Whether you’re a newbie wine enthusiast or hard-core oenophile, you can’t get much better than the intimate reception at a small vineyard. Hobson’s Corrales winery is vibrant with color and character. The tasting room doors are painted bright blue; head-high sunflowers and cosmos crowd the garden benches outside; and two little dogs nose up to greet you in the driveway. The Milagro label features a pig with a monocle, in homage to the winery’s pot-bellied mascot, Wilbur who made his home with the Hobsons. On a recent trip, Hobson tours us past stacked oak casks, then pours a sampling that ranges from a bright white wine to a collection of silky reds. After the tasting and a stop in the lush garden, I’m already dreaming of an autumn bike tour connecting Milagro, Corrales Winery and Acequia Vineyards and Winery, all of which are within a few miles of each other.

The Corrales wineries developed their own bike-friendly trail, which later was added to the statewide list. They’re great examples of the appeal of small vineyards, Steel says. “They bend over backwards to host you. You really have a great time.”

These young vineyards connect to a deep heritage of winemaking in the state. Catholic priests brought grapevines to the Rio Grande Valley in the 1600s for sacramental wine, flouting an official ban put in place after the cost of shipping wine from Spain became prohibitive. Despite floods, frosts and freezes, the wine industry grew steadily. By the late 1800s New Mexico was ranked fifth in the nation for wine production. Albuquerque’s Old Town was home to ten wineries, and production peaked at nearly a million gallons. Yet by 1910 barely 1700 gallons were produced, as flooding and competition from California wines decimated the wine industry. When the “flood of the century” hit the state in 1943, many historic vineyards were destroyed. It was only in the late 1970s that the industry began a rebirth.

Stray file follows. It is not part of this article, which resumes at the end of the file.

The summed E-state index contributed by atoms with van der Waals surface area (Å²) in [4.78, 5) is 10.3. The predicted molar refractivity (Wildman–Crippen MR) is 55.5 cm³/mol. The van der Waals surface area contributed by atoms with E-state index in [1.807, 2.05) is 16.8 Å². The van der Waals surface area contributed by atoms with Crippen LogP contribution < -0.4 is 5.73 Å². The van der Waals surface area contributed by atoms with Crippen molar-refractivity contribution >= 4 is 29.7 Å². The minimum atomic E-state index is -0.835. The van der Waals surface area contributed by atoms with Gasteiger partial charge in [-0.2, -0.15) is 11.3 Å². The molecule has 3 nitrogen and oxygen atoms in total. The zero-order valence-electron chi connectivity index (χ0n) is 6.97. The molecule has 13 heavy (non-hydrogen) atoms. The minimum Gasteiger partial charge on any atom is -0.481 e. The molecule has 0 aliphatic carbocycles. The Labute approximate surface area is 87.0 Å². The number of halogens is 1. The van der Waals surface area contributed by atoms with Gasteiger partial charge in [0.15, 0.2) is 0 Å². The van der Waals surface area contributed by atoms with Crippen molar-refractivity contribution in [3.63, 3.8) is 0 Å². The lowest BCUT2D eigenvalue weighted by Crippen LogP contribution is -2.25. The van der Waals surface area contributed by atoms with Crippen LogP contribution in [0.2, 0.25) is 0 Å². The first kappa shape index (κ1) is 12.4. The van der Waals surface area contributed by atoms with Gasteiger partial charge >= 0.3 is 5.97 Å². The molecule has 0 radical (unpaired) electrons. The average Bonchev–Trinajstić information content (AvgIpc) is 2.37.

At Milagro, Hobson says that an old Corrales family showed him a hand-drawn map of cultivated land labeled with vineyards, proof of their historic presence. His nephew David Hobson chimes in, “People say that during Prohibition, if you wanted wine you came to Corrales.” They’ve even found remnants of stills above the historic village.

Steel’s own Rio Grande Winery is in Las Cruces, near the historic production center of the Mesilla Valley. I ask him to tell me about the Las Cruces–El Paso area, which I have yet to visit. He extols the often-underappreciated beauty of the southern tier of the state. “We have huge pecan orchards. You drive through a forest for miles under a canopy. It’s so peaceful and tranquil, and people don’t realize it’s there.” East of Las Cruces, the peaks of the Organ Mountains rise steeply to nearly 9000 feet. To Steel, “they make the backdrop of Mesilla gorgeous, more spectacular than the Sandias.”

And, he tells me, each region has its own particular customs when it comes to celebrating. “We’re just getting into rodeo season down south, and people also come out to do wine tasting.” Steel says it’s all part of the “Southwest flavor” of enjoying the fullness of life.

I’ve found those flavors change with every season, storm and sip. It’s the sweet celebrations and unexpected challenges that make life in New Mexico so unpredictable—and so exhilarating.

by Sara Van Note

Go to the website www.nmwine.com for information on New Mexico’s wonderful wineries and plan your own tour!